Sorry if this is a bad question, the music reads like this

A #F D F A F D F

now you can see only the first F is raised, but on the piece is actually played with all Fs' of that measure raised. Is this just a bad composer, or am i simply missing something?

  • imgur.com/a/zxQajHf The second measure is the measure in question
    – Brian
    Feb 4, 2021 at 8:32
  • 3
    I imagine the word needed is accidental rather than accented - they're very different meanings , particularly in music.
    – Tim
    Feb 4, 2021 at 8:42
  • ...and FYI “accented” refers to a note being played with emphasis or louder than other notes, uses the symbol > and only applies to the individual note it is written on. Feb 4, 2021 at 9:05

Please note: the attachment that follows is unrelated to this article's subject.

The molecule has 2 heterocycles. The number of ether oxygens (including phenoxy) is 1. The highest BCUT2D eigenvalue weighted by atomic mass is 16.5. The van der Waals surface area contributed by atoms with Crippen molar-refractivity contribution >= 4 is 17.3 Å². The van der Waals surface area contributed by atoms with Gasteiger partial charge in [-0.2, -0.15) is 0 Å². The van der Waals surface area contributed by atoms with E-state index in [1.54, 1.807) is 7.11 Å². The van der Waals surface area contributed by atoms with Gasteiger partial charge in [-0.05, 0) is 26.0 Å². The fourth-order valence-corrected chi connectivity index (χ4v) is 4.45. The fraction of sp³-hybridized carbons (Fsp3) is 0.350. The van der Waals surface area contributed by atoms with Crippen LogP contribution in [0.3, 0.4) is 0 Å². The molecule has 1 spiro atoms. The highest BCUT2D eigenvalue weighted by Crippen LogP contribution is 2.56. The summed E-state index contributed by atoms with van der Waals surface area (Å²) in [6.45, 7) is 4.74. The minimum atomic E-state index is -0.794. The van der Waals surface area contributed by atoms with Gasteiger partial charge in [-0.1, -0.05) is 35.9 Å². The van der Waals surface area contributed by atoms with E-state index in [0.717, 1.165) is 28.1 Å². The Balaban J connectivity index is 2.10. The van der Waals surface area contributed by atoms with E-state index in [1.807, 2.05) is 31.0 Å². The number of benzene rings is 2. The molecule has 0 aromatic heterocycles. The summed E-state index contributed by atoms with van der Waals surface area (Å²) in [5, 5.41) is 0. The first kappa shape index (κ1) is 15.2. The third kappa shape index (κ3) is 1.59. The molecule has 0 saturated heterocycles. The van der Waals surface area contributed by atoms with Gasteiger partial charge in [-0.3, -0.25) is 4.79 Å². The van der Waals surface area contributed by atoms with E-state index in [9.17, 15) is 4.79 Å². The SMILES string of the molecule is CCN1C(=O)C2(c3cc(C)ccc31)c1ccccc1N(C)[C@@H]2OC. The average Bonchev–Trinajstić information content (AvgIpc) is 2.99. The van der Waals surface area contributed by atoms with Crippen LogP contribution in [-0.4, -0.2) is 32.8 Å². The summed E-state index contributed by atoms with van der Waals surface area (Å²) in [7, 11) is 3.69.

1 Answer 1


Any accidental - usually a sharp, flat or natural which is contrary to the key signature - will relate to that note , at that pitch only, for the rest of that bar, unless cancelled by a subsequent accidental referring to that same note.

  • by "bar" do you mean for the rest of the piece, until another accidental is placed on that key? EDIT: nvm i got, big thank you!
    – Brian
    Feb 4, 2021 at 9:51
  • No. the vertical lines are barlines, so between any two lines there's one bar. The very next barline annuls any accidentals in that actual bar, so they don't carry on to the next. If needed again, they must be re-written.
    – Tim
    Feb 4, 2021 at 10:09
  • It should be "on that line only", right? Incidentally, I read that from your answer here
    – Edward
    Feb 5, 2021 at 0:05
  • @Edward - if the affectected note is on a line, yes. If it's in a space, then the same applies.If there's another F, higher or lower, the accidental does not affect that other one.
    – Tim
    Feb 5, 2021 at 7:24

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